4) Anti-government rebels are used as guinea pigs.

5) A human transmitter.

6) A predictable but enjoyable ending.

7) The story of someone growing up.

8) This book has been written perfectly for its target reader.

9) Someone keeps remembering things in his/her past.

10) Two eras existing at the same time.

Take away: Don’t make the mistake of thinking underlining the keywords is a waste of time. Spending one or two minutes at the beginning of the task will really pay dividends (= benefit you) later.


‘Gifts’ is a coming-of-age story.

You’ll need to look for synonyms and paraphrases as you read through the texts, because it’s very unlikely that the exact same language as in the questions will be used.

So, is your knowledge of synonyms up to scratch? Let’s practise. If we go back to our book review example, take a look at this sentence about a book called ‘Gifts’.

Have you heard the expression ‘coming-of-age story’ before? Coming-of-age means becoming an adult, so this sentence matches with question 7 above (Which review mentions the story of someone growing up?). Therefore,

‘Gifts’ is a coming-of-age story = Q7. The story of someone growing up.

Below you’ll find nine more sentences which contain the answers to the questions above. See if you can match them to the nine remaining questions above. (answers are in the handout).

B: Calder’s novel situates the characters first in the Victorian London of Jack the Ripper and later in the crumbling metropolis of a modern Babylon existing in a parallel dimension.

C: In Jeapes’ latest novel invaders arrive on Earth to find the locals already at war; with their superior technology, the invaders hammer both sides indiscriminately but end up uniting the humans against them.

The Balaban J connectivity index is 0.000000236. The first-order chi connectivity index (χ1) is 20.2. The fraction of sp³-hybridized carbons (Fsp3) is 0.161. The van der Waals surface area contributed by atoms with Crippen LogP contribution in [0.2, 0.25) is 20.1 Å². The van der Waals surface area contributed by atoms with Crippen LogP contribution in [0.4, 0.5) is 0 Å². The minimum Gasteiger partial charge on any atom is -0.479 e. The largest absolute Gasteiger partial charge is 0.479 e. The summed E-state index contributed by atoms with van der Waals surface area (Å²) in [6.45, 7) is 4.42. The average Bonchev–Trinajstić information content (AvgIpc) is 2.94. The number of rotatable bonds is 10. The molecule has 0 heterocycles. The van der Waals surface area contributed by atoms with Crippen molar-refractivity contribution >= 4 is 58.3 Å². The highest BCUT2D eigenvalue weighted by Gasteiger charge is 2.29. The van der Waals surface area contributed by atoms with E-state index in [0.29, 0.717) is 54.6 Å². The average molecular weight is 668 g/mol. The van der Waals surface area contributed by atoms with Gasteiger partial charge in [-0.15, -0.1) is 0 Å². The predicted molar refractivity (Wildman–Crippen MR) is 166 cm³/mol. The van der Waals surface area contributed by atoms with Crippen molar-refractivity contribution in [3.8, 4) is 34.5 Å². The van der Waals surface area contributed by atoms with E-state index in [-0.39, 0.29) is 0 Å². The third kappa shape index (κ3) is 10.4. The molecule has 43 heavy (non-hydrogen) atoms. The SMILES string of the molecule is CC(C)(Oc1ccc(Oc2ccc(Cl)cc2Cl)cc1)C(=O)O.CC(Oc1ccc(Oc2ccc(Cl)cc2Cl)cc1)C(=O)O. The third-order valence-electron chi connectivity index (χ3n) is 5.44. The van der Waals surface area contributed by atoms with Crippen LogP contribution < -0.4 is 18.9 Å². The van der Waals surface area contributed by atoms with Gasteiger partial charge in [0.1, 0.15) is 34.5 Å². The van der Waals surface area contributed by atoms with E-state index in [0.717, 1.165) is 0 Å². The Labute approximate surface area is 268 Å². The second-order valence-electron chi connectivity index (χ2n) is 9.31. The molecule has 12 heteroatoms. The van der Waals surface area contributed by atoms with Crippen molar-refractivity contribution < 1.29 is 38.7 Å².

D: This is intended as a book for young teenagers, and as such has to be written with scrupulous care. In this respect it is exemplary.

E: Following a terrorist nuclear strike on Los Angeles, America’s political dissidents are rounded up and sent to a top secret research facility, to provide experimental hosts for military nanotech.

F: The prologue is terrible; the epilogue is surprisingly good; in between it averages out.

G: This is a densely packed Science Fiction thriller, and for all the twists and action the pace felt quite sedate to me. I think it might be all the flashbacks.

H: Accompanying Ken Jacklin is Rossa Corman, a woman who can send messages coded in pain back to Earth by jabbing herself in the arm.

I: “Memorable” and “original” are two words I can’t, in all sincerity, use to describe this book.

J: A section at the end of this intelligent novel caps the story with historical notes and a revelation that you may guess before, but which you should still find entertaining.

Take away: As you work through part 8, keep looking back at the keywords you’ve underlined in the questions. It’s these keywords and key ideas that will be paraphrased in the texts. Before you even start reading the texts, take a moment to brainstorm and consider what synonyms you might expect to come across.

And now, it’s over to you.

What do you find most difficult in part 8 – Getting overwhelmed by the number of different texts you need to read? Staying focused long enough to finish the task? Do you have any tips and advice for your fellow test-takers?

Tell us about your experiences in the comment section below! We’d love to hear from you 🙂